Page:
When a Salesperson is Failing – The Entrepreneurial Sales Manager’s Job

When a salesperson is failing – the entrepreneurial sales manager’s job    


There are 4 phases to sales management evolution:


  • Chaos – no management


  • Primitive management – some reporting, some standards, often optional. There is Gallup poll management, every salesperson is unique, cater to the salesperson; no one is fired. Take all orders, even (and sometimes especially) the unprofitable ones.


  • Strong management – consistent, fair, appropriate standards are established and required. Toxic salespeople are fired. Opportunity is managed for profitability.


Experience shows it isn’t easy to find a Phase 3 sales manager – in effect, someone who acts like a business person, part CFO, part owner. When business owners find a Phase 3 sales manager, they are so relieved, they often truncate the search for improvement. And never reach Phase 4.


In Phase 4, sales management is capable of effecting change. Whereas the Phase 3 sales manager can tell the salesperson he/she isn’t performing and make the firing decision after a reasonable time, the Phase 4 sales manager can help save the non-performing salesperson.

What can the Phase 4 sales manager do to help the failing salesperson?


  1. Sales Culture


There is a prevailing stigma attached to selling, it’s slimy: like Willy Loman in Death of a Salesman. Salespeople who are fed contempt by prospect and customers, and who have internalized self-contempt, are doomed to burn out.


It’s sales management’s role to establish a nurturing sales culture, for example: the salesperson as hero, for both customers and the company. The entrepreneurial sales manager can do this. When a salesperson is fed respect by customers and internalizes self-respect, they are armed for a lifetime of positive selling. For more, please click on this link.


  1. Selling tools, sales process

It isn’t reasonable for a salesperson to develop a sales process, selling tools, sales planning methods. The entrepreneurial sales manager will design or oversee the design of:


  • The Proving Kit (to deal with risk aversion), please click here.


  • The Book of Selling Knowledge, please click here.   



(Note: the links above connect to 1-minute videos on the subjects.)


Assume your entrepreneurial sales manager has the right ethos and structure in place. We still must work with salespeople who may need to develop. This is especially so for young salespeople, who often come into the workplace:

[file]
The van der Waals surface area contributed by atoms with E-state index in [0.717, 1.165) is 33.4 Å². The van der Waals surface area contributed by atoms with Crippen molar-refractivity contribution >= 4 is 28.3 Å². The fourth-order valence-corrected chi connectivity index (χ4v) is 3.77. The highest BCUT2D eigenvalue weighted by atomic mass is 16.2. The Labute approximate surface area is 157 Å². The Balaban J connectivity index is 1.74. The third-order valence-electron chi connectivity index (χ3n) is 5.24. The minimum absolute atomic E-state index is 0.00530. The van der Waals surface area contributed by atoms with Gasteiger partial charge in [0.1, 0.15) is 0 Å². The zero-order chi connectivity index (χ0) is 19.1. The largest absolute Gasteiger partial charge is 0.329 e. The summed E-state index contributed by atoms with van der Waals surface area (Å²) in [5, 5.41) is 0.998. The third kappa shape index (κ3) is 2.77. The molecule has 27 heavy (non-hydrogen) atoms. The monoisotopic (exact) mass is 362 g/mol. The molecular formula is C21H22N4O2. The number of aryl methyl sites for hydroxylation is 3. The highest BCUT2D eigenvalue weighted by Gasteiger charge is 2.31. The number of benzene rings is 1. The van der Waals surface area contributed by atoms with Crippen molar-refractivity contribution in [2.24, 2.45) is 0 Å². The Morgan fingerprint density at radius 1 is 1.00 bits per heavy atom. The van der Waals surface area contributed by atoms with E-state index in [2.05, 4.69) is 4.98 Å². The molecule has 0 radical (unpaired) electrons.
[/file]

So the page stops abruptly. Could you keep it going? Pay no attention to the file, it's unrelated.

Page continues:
• To their credit, without “bad selling habits”, but


  • Not yet having the right work ethic and/or view of business selling (vs. social selling), please click here.


3. A change program


We need to work closely with these salespeople to help them develop. We need to coach them along the change curve.

A change program with a 70%+ success rate includes all salespeople and alternates seminars with one to one coaching – with a strong focus on mindset coachingd. By including all salespeople in a group, the non-performing salesperson isn’t singled out – but held to the same standards as his/her peers.

The structure of the program:


Week 1 – 90-minute seminar with homework

Week 2 – one to one coaching, with homework

Week 3 – 90-minute seminar with homework

Week 4 – one to one coaching, with homework



Amazing changes can be accomplished in as little as 8 weeks. This works with remote teams, as well as local teams.




  1. Seminars


The purposes for the seminars are: instruction, team building, peer pressure, mindset coaching.


  1. One to one coaching


The purpose for the one to one coaching is: to tailor the program, as much as possible, to each participant’s needs, meet them where they are. Do more intensive role plays, mindset coaching.


In the early stages of the program, the non-conforming sales people will realize they aren’t performing and see good performance modeled by the team. After one month, if they still aren’t performing, the following can catalyze strong behavioral change:

  • Discussing why they aren’t doing the program in one to ones
  • Calling on their better self; pointing out “I don’t think this is your best work” can catalyze strong positive changes in a failing salesperson

If the hiring process was strong – including diagnostic testing – and the salesperson isn’t succeeding, it’s entrepreneurial sales management’s responsibility to coach the salesperson to the right path and success.